Easier Asynchronous State Modelling in React Redux or Hooks

Introduction

Modelling state for asynchronous actions in React using Redux via thunks or sagas is verbose. It requires a lot of code. It also is easy to accidentally miss flipping one of the values and result in a wrong state that your UI then shows the wrong thing. Thankfully there are ways to use Algebraic Data Types to model this state that results in less code in your reducers, whether in Redux or Hooks’ useReducer, as well as in your components. Below we’ll show the 3 problems modelling using Objects can cause and how to solve them using ADT’s.

All code shown below is on Github. The masterbranch has the Object way of modelling, and the types branch has the ADT solutions.

Most of the post below is based on prior art from Making Impossible States Impossible by Richard Feldman, and Solving the Boolean Identity Crisis by Jeremy Fairbank. Like Redux, stolen from Elm.

Continue reading “Easier Asynchronous State Modelling in React Redux or Hooks”

Advent of Code 2018 in Elm Review

Introduction

I participated briefly in the Advent of Code 2018. Every year, they post 31 coding puzzles, 2 per day. You have to solve them before you can proceed to next one. I wanted to post about what I learned. I’ve never participated before, and wanted to use it an excuse to force myself to use a Functional Programming language. I use Functional Programming concepts in my day job, but never had the opportunity to immerse myself, and force myself, to accomplish harder challenges in a pure FP language. It was doubly hard because the exercises are NOT what I do at my day job at all and are challenging. They were very hard in a fun way, though. Below I’ll cover the 6 exercises I did (I threw in the towel on Day 7), and explain some of the interesting nuances I found either with the exercise and thinking in FP… and thinking in Elm.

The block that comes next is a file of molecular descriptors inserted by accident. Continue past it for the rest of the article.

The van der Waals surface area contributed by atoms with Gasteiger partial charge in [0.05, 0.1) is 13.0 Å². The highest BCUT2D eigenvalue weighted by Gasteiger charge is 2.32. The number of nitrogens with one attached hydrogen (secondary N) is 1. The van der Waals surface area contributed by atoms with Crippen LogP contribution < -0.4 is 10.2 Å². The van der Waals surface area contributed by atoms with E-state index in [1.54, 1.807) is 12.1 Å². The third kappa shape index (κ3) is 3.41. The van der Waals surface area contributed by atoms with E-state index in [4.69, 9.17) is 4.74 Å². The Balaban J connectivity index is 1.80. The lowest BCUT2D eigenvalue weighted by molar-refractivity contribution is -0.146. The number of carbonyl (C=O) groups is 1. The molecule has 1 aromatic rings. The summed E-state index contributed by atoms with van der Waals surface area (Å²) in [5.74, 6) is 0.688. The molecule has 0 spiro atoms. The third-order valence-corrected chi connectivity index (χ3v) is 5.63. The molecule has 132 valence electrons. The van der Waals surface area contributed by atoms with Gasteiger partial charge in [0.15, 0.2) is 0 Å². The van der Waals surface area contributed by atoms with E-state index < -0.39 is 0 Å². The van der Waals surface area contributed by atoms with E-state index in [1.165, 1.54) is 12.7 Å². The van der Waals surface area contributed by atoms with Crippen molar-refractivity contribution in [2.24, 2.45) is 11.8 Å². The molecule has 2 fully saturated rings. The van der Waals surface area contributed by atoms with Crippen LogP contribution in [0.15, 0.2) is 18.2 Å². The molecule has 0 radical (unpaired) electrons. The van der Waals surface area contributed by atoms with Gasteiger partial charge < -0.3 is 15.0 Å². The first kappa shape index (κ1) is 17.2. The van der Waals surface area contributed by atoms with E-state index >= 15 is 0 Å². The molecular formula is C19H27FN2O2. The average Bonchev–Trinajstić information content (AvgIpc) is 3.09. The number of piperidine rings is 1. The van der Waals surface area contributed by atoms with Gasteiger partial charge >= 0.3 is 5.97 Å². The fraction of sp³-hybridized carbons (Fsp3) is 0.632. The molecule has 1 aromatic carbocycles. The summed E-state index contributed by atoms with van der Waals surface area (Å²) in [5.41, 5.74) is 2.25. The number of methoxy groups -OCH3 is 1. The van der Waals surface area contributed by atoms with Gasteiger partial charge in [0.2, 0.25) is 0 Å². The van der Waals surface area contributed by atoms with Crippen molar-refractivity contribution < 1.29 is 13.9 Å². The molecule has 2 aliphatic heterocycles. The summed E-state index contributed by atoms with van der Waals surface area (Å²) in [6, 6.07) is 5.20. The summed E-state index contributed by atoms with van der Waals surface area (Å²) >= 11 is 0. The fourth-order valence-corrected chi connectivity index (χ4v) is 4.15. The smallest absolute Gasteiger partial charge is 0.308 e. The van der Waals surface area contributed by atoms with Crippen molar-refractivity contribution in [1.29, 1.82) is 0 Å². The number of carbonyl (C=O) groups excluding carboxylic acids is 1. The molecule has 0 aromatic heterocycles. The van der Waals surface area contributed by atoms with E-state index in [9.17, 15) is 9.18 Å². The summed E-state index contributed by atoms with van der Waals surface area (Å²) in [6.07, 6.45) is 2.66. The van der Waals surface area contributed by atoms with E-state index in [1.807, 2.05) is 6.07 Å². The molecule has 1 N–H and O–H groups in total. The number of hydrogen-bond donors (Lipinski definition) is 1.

Continue reading “Advent of Code 2018 in Elm Review”

Four Ways to Compose Synchronous Functions in JavaScript: Nest, Promise, Compose, & Pipeline

Introduction

Functional Programming is built around composing pure functions. Composing functions means taking all those useful functions you wrote and using them together to build more powerful functions, and even applications. This article will cover the 4 main ways to do that with synchronous code which includes the new pipeline operator. A future article will handle asynchronous options as well as dealing with partial applications and curried functions. If you’d like to play with the examples yourself, I have a Code Sandbox setup with basic and advanced examples.

Read more